2. An allusion is made to a copy of a letter, or rather an extract of a letter, which was transmitted to me, through a friend, from London, said to have been written by one of the first personages in France, (meaning the comte de Vergennes) to one of the first personages in Great Britain, (meaning the Earl of Shelbourne) in these words, as nearly as I recollect them. “Nons n’avons pas une confiance, bien aveugle, en Monsieur Adams. On le croit honnêtte; on le souit ardent, inflexible même dans sa cause: mais il abonde trop en son sens, et ne scait pas se donner aux convenances.” Nous aimons mieux, placer confiance en Monsieur Franklin.”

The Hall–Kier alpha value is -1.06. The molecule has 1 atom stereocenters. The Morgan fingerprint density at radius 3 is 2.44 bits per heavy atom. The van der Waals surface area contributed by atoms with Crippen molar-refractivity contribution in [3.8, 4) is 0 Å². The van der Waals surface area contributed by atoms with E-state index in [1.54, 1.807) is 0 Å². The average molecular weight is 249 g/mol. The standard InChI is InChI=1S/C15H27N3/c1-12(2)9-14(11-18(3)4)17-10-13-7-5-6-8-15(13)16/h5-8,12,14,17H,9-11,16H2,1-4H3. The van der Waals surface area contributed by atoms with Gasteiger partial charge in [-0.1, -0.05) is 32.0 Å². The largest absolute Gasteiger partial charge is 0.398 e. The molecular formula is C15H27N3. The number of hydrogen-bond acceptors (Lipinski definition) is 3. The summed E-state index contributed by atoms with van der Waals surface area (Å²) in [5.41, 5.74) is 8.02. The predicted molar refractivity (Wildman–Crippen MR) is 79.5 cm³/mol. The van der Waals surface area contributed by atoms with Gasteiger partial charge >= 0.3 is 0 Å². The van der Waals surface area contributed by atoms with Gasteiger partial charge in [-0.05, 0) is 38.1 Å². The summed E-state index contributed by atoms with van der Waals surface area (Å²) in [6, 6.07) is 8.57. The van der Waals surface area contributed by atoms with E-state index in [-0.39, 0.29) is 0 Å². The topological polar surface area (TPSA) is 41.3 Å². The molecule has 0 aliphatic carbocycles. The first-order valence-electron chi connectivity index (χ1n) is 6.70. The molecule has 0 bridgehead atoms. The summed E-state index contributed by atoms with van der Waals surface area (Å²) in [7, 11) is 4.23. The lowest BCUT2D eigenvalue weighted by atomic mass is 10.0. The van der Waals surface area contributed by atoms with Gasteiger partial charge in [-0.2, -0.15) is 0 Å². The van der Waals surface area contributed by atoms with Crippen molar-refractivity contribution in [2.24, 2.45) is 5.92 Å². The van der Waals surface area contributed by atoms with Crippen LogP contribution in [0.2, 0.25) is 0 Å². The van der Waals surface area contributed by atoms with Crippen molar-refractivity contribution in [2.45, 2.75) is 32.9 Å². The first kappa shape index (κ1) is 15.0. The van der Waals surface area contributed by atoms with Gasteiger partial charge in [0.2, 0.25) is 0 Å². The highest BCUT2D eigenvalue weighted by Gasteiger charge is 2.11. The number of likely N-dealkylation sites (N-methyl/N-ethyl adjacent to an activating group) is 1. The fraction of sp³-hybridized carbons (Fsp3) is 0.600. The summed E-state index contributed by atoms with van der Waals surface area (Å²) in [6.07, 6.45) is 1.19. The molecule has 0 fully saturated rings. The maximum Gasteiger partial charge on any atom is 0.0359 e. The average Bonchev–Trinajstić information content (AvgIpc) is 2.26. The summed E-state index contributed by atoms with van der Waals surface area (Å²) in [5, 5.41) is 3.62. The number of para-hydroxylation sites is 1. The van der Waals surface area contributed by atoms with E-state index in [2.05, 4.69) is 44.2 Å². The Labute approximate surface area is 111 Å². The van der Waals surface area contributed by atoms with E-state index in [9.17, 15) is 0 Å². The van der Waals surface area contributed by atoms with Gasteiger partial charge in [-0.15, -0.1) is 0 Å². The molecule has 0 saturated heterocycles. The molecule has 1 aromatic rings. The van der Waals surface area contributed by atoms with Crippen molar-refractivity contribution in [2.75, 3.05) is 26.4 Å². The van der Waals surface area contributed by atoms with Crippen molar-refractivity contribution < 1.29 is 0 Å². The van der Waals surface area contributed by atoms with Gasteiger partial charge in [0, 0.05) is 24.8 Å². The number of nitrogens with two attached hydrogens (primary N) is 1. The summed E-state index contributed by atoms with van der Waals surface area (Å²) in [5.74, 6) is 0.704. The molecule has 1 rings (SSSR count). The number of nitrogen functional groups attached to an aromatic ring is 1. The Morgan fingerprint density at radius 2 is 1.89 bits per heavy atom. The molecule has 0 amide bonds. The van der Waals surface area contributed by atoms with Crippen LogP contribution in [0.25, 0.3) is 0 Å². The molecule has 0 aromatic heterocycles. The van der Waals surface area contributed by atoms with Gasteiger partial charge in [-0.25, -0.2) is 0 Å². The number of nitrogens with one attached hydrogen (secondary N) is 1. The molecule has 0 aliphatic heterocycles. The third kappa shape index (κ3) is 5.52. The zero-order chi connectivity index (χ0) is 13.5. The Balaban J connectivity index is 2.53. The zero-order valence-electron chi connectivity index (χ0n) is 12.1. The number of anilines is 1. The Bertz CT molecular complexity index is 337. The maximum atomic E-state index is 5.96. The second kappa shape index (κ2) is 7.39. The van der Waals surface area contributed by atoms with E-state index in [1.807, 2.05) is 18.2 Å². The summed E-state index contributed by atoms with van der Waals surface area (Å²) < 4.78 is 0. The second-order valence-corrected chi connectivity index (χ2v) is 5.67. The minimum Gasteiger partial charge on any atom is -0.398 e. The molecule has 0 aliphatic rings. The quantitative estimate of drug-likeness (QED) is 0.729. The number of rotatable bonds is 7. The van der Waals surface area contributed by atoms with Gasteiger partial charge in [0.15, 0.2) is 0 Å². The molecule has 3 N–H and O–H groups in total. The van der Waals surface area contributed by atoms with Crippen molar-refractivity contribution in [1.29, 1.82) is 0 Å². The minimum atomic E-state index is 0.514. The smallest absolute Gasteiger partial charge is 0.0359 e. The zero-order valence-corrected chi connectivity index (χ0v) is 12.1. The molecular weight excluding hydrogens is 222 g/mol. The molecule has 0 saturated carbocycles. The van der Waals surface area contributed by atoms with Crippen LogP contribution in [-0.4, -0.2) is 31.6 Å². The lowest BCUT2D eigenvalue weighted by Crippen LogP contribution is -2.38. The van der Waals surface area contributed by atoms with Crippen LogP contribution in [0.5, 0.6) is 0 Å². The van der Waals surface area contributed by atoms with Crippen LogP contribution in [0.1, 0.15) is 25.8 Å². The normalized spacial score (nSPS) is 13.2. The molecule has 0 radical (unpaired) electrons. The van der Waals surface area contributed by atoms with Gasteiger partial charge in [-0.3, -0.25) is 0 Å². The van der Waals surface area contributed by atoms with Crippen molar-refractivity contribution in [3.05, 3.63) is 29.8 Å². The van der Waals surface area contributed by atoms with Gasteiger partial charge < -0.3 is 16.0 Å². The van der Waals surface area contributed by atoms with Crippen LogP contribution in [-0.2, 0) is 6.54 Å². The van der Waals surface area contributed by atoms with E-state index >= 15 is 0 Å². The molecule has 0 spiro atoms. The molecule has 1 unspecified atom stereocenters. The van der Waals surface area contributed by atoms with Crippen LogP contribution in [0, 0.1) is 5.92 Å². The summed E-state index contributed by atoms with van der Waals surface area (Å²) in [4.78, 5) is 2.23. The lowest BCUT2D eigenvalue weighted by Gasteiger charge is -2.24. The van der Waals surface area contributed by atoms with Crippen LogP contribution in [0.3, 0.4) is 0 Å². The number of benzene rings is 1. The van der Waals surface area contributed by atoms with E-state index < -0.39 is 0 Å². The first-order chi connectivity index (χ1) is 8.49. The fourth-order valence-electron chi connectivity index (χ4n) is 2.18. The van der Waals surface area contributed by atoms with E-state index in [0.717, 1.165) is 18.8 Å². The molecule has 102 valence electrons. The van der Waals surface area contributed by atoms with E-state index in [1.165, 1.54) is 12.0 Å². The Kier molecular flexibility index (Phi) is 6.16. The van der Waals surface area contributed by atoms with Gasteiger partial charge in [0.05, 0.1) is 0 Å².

3. I believed that the reproof in Mr. Livingston’s letter had been insinuated into him by the Chevalier de la Luzerne, or Mr. Marbois, or some other gentleman of the French legation, and that in consequence of previous instructions from the comte de Vergennes, or Mr. Rayneval. Such, whether corrupstly or not, was my belief.
4. There is not an effect of that memorial, suggested in this letter as possibly or probably flowing from it, [that I do not now] in 1810, after near thirty years of examination and reflection, believe to have been produced by it. Holland then held a much higher consideration in Europe, than it has since.
Printed Source--Boston Patriot.